A capacitor is a device that can temporarily store an electric charge.
Capacitors are widely used to build different types of electronic circuits. A capacitor is a passive two-terminal electrical component that can store energy in an electric field electrostatically. In simple terms, it works as a small rechargeable battery that stores electricity. However, unlike a battery, it can charge and discharge in the split of a second.
Capacitors come in all shapes and sizes, but they usually have the same primary components. There are two electrical conductors or plates separated by a dielectric or insulator stacked between them. Plates are composed of conducting material such as thin films of metal or aluminum foil. A dielectric, on the other hand, is a non-conducting material such as glass, ceramic, plastic film, air, paper, or mica. You can insert the two electrical connections protruding from the plates to fix the capacitor in a circuit.
2. How Does It Work?
When you apply a voltage over the two plates or connect them to a source, an electric field develops across the insulator, causing one plate to accumulate positive charge while negative charge gets collected on the other. The capacitor continues to hold its charge even if you disconnect it from the source. The moment you connect it to a load, the stored energy will flow from the capacitor to the load.
Capacitance is the amount of energy stored in a capacitor. The higher the capacitance, the more energy it can store. You can increase the capacitance by moving the plates closer to each other or increasing their size. Alternatively, you can also enhance the insulation qualities to increase the capacitance.
3. Function and Significance
Though capacitors look like batteries, they can perform different types of functions in a circuit such as blocking direct current while allowing alternating current to pass or smooth the output from a power supply. They are also used in electric power transmission systems to stabilize voltage and power flow. One of the most significant functions of a capacitor in the AC systems is power factor correction, without which you can’t provide sufficient amount of starting torque to single phase motors.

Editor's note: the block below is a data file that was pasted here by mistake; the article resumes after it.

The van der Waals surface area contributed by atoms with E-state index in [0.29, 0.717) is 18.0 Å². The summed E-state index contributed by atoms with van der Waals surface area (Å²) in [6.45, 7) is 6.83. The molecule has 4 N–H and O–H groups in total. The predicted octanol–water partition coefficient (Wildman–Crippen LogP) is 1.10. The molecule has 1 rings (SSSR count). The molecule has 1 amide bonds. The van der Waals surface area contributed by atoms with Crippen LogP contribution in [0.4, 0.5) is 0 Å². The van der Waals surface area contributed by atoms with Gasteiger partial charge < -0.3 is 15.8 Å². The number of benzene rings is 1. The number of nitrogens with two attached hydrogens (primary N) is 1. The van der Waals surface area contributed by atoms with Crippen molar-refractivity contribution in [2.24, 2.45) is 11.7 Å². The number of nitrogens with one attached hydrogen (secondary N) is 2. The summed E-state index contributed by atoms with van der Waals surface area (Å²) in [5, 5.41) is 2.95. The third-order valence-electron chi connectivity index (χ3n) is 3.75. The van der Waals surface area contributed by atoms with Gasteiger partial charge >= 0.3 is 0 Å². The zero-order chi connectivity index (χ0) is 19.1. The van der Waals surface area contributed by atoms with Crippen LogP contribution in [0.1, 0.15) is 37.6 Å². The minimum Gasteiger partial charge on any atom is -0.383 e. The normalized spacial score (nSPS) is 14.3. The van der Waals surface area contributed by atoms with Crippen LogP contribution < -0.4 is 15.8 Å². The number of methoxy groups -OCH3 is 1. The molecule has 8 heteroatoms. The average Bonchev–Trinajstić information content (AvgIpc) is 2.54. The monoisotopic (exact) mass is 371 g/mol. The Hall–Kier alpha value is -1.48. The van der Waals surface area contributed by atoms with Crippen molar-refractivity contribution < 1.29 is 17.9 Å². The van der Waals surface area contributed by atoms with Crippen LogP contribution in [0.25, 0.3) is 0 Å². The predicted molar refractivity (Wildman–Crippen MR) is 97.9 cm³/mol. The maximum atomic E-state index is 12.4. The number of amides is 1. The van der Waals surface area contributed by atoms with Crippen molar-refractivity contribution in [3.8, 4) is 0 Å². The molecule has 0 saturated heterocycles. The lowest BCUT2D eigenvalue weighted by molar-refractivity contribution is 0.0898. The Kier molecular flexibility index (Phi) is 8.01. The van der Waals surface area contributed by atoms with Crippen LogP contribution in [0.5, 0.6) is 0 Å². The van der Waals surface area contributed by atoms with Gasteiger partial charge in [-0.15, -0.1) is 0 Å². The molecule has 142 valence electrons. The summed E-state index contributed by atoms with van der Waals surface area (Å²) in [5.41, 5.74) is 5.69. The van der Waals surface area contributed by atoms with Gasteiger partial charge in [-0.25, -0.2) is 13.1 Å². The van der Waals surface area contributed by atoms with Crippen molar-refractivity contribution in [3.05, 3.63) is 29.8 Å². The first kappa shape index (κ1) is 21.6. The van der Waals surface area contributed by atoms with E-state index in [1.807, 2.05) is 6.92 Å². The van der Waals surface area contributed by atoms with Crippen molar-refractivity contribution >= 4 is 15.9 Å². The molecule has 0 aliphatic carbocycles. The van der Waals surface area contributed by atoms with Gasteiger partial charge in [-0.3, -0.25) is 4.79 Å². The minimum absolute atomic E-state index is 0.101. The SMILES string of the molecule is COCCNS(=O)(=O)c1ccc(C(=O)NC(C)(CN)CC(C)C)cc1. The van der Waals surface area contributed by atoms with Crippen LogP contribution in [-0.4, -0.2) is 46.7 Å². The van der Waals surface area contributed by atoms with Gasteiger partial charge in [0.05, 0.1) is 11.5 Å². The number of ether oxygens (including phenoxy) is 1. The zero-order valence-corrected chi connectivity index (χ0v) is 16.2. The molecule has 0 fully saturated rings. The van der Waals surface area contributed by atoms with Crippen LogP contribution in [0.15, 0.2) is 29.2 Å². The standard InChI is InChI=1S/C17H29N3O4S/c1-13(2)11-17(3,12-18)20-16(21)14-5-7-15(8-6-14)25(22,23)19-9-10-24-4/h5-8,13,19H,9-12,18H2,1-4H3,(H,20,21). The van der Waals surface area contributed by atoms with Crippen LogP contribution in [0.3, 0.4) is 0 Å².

Filters Capacitor Applications
If you are using a microcontroller in a circuit to run a specific program, you don’t want its voltage to drop as that will reset the controller. That’s why designers use a capacitor. It can supply the microcontroller with the necessary power for a split second to avoid a restart. In other words, it filters out the noise on the power line and stabilizes the power supply.
Hold-Up Capacitor Applications
Unlike a battery, a capacitor releases its charge rapidly. That’s why it is used to provide power to a circuit for a short while. Your camera batteries charge the capacitor attached to the flash gun. When you take a flash photograph, the capacitor releases its charge in a split second to generate a flash of light.
Timer Capacitor Applications
In a resonant or time-dependent circuit, capacitors are used along with a resistor or inductor as a timing element. The time required to charge and discharge a capacitor determines the operation of the circuit.